Using a specialized microscope, the scientists observed cells on the surface and inside the structures, finding that they migrated to the center of the well in which they were grown, self-organizing while linking to the microgel. When observed at different time points, they found a continuous remodeling in different parts of the scaffold, demonstrating a highly dynamic nature that is similar to native tissue.
“The scaffold assembly can be described as an interplay of self-organizing cells that seek cell-cell, as well as cell-matrix interactions, which results in the simultaneous inclusion of the microgels,” said Günther.
The team also realized that by modifying the cell concentration they added to the well, the cell density in the scaffold remained almost the same. This suggests that cells use the number of microgel particles they need to build the scaffolds, and a higher amount of cells do not translate to a more compact structure.
“More cells can incorporate more microgels and fewer cells will only ‘grab’ as many microgels as they can adhere to, and therefore, the amount of microgels integrated into a scaffold is proportional to the number of cells,” said Günther.
A living scaffold
To study if cells survived inside the scaffold, the team performed an experiment that identifies live or dead cells in different colors and observed that after seven days, the cells in the scaffold were still alive. This confirms that these microgels allow for oxygen and nutrient penetration required to keep the cells alive in a 3D architecture — just as in natural tissues and organs.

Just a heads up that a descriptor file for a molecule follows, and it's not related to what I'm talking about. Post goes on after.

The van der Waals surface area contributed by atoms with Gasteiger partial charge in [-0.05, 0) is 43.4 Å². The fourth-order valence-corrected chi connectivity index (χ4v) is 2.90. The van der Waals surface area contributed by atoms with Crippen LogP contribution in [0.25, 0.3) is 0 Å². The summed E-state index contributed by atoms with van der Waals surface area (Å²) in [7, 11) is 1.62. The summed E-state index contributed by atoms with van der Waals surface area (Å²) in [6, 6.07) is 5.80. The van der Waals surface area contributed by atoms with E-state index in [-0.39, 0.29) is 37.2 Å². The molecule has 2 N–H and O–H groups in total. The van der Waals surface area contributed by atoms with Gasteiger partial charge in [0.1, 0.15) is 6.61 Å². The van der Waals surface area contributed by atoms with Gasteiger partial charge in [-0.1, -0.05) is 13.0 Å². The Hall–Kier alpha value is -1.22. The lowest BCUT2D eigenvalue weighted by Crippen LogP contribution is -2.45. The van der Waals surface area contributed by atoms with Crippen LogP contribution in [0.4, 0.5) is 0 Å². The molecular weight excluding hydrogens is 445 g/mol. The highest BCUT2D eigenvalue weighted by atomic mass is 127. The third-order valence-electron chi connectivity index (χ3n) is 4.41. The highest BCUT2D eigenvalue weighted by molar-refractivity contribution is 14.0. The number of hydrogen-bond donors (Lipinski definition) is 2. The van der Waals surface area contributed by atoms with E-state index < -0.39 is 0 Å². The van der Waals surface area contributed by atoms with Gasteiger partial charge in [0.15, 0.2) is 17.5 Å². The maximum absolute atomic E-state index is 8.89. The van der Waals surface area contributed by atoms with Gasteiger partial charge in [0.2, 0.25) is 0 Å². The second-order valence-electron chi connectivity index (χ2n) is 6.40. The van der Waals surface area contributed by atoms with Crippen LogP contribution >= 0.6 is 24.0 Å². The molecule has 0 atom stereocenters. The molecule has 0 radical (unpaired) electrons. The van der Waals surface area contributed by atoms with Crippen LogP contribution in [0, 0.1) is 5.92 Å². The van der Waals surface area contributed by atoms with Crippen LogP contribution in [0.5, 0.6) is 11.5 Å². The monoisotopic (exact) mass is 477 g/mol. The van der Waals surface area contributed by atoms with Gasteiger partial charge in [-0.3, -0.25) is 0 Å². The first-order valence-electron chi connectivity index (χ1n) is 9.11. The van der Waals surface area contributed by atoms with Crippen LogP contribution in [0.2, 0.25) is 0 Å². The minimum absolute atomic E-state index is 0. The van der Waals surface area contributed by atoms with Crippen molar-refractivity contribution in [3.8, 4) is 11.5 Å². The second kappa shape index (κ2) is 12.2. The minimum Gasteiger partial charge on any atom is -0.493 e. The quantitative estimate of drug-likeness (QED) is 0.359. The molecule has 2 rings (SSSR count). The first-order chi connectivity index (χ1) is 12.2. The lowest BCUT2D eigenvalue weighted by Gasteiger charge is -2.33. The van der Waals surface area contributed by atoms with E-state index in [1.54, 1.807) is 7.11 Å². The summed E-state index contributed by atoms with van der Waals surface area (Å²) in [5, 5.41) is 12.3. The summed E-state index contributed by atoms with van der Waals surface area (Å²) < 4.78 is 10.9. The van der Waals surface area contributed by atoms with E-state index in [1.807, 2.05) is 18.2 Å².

“This is an efficient method to generate a tunable supporting scaffold based on microgels without the need for additional chemicals and the necessity of pre-engineered pores, where the number of microgels as well as the microgel’s properties play a crucial role for the resulting scaffold geometry,” said Bulut.
“Future applications mainly include in vitro applications such as disease modeling and drug testing as the formation of such scaffolds could be easily upscaled for high-throughput screenings,” added Günther.
“The facile scaffold formation without the need for additional chemical modifications makes this system interesting for clinical applications,” he continued. “The cell-induced scaffolds could also be applied in regenerative medicine in the future, where the scaffold material can be resorbed after tissue regeneration.”
This technology is not limited to the specific microgel particles they used nor to the human skin cells they tested. “There are various materials with distinctive properties such as different mechanical and surface properties, and degradation kinetics, which can be tailored for the specific application area,” added Bulut.
Reference: Selin Bulut and Daniel Günther, et. al., Cellular Architects at Work: Cells Building their Own Microgel Houses, Advanced Healthcare Materials (2023). DOI: 10.1002/adhm.202302957
Feature image: Cell-induced interlinked scaffold built in a well. In green, cell cytoskeletons; in blue, cell nuclei. Credit: Selin Bulut and Daniel Günther, DWI –Leibniz Institute for Interactive Materials